When it comes to premium rate setting, it’s a brave new (pandemic) world.
Each year, the American Academy of Actuaries Individual and Small Group Markets Committee puts out a brief outlining the major factors driving premium changes for the next plan year. But the calculus is tricky this year.
On one hand, Covid-19 is resulting in high-cost hospitalizations. A Seattle man, for example, survived the virus, but his two-month hospital stay cost $1.1 million. At the same time, there has been reduced demand for other medical services, such as office visits and non-emergency hospital services. In the first half of 2020, this has more than offset direct spending to diagnose and treat Covid.
“The Covid-19 pandemic has introduced significant uncertainty with respect to projecting 2021 claims levels,” the brief states. “The typical rating factors still apply, but issues surrounding the Covid-19 pandemic are a major consideration for rate setting and will impact both the individual and small group markets.”
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One key variable: If subsequent waves of Covid-19 infections hit hard, they could further increase care deferrals. But they would also bump up direct Covid-19 related spending. The brief cites estimates by the USC-Brookings Schaeffer Initiative for Health Policy that a Covid-19 infection rate of 5 percent might increase claims in the commercial insurance markets by about 1 percent; while a Covid-19 infection rate of 60 percent could increase commercial claims by 4 percent to 11 percent.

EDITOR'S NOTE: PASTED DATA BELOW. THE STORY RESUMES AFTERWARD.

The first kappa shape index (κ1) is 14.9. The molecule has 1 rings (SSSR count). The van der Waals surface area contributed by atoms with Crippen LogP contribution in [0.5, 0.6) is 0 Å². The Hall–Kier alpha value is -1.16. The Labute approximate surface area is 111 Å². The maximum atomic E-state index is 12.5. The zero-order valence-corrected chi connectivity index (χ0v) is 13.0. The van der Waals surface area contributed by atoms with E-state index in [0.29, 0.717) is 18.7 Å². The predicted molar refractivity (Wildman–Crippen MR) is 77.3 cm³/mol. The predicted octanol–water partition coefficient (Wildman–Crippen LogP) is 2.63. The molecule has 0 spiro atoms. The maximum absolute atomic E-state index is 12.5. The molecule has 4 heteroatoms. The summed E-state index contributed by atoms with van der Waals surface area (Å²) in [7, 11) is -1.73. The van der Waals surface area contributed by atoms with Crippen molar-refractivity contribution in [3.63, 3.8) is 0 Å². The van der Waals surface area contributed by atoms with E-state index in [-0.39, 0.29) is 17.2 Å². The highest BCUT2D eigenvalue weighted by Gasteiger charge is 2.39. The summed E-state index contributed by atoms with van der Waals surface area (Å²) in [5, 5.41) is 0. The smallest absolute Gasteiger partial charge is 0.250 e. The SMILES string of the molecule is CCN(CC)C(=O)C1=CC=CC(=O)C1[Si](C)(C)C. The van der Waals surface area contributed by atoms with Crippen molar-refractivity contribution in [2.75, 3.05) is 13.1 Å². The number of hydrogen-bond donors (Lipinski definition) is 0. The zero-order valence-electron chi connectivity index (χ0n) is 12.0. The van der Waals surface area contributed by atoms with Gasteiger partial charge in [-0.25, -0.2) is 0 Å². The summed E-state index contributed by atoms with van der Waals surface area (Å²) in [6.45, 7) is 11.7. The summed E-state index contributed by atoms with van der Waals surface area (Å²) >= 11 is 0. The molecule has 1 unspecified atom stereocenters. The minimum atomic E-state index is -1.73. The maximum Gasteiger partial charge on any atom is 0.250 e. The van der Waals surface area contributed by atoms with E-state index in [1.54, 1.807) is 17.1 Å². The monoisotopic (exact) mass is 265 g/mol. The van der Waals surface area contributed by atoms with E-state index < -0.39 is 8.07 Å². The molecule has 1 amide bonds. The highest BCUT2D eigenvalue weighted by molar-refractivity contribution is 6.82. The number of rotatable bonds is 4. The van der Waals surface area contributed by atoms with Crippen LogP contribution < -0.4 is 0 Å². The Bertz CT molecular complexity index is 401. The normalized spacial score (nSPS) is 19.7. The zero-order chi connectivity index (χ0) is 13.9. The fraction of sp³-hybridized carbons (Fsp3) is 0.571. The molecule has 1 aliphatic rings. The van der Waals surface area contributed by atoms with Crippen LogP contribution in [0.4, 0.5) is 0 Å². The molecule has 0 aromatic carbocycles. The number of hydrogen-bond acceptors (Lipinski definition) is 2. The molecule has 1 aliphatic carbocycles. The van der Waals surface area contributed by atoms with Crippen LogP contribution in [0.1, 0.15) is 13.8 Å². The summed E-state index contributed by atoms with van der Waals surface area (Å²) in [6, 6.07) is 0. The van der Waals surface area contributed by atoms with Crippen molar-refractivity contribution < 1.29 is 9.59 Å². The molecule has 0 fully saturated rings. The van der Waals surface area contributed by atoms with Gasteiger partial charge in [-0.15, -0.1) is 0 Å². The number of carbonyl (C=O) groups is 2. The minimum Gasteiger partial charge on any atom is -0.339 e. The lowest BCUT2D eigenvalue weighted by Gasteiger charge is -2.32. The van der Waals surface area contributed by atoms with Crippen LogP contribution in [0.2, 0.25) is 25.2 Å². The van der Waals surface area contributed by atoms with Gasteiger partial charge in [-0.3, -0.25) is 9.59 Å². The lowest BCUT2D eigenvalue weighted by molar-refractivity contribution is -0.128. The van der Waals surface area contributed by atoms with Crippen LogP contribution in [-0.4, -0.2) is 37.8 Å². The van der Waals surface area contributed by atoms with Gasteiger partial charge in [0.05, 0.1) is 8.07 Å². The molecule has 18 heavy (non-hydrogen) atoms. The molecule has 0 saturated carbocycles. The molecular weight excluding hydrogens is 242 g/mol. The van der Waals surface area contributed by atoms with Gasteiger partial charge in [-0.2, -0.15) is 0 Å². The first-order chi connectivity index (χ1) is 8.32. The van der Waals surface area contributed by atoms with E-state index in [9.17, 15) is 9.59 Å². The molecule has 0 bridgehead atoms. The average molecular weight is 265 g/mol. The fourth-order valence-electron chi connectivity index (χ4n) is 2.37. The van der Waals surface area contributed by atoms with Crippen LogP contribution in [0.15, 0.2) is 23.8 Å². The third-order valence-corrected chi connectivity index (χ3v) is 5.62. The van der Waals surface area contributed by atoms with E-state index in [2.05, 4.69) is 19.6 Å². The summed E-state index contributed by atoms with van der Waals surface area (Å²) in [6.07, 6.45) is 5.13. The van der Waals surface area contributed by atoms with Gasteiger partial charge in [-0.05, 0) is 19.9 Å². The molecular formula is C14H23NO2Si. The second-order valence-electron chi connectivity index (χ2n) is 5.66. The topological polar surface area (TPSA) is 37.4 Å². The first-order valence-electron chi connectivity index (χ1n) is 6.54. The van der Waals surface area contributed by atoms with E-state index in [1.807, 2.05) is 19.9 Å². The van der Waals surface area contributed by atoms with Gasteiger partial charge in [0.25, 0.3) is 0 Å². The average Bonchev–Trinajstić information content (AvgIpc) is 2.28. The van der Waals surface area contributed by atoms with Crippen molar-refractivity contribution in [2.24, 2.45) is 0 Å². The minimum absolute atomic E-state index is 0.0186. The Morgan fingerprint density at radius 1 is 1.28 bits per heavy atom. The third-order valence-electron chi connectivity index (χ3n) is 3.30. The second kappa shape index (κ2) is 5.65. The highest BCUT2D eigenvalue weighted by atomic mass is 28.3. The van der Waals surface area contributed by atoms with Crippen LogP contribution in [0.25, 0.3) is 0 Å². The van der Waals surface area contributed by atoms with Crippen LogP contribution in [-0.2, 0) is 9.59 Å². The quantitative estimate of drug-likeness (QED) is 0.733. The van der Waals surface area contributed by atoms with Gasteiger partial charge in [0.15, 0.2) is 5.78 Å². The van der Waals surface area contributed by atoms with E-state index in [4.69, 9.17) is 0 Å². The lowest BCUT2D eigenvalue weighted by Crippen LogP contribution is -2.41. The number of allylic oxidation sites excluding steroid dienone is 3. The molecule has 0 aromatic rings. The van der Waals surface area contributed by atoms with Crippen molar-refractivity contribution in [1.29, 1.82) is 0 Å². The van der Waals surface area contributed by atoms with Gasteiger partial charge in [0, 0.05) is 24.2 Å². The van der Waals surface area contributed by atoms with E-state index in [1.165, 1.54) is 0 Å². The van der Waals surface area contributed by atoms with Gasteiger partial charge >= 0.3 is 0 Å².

Rate changes in 2021 are likely to be driven by factors including shifts in insurance enrollment. In the individual market, there’s likely to be an influx of people who lost their employer-sponsored coverage. But others may exit due to lack of affordability, or may become eligible for Medicaid.
Even if the net enrollment change is small, the brief cautions, it could still trigger changes in the underlying morbidity level. “[W]hen individuals lose coverage, they must decide whether to purchase coverage, and less-healthy people are generally thought to be more likely to purchase coverage than healthy individuals.”
The pandemic-induced economic downturn may also mean small employers—especially those with healthy workers—are less likely to offer coverage.
Still, given the health-related nature of this particular crisis, adverse selection in both the individual and small-group markets might be reduced, with more value now placed on retaining health coverage.
A host of other factors will also drive rates, including Covid-19 testing and treatment costs, the availability of new treatments and vaccines, increases in mental health and substance abuse treatment needs, changes to telehealth utilization and costs, and changes to provider reimbursement rates.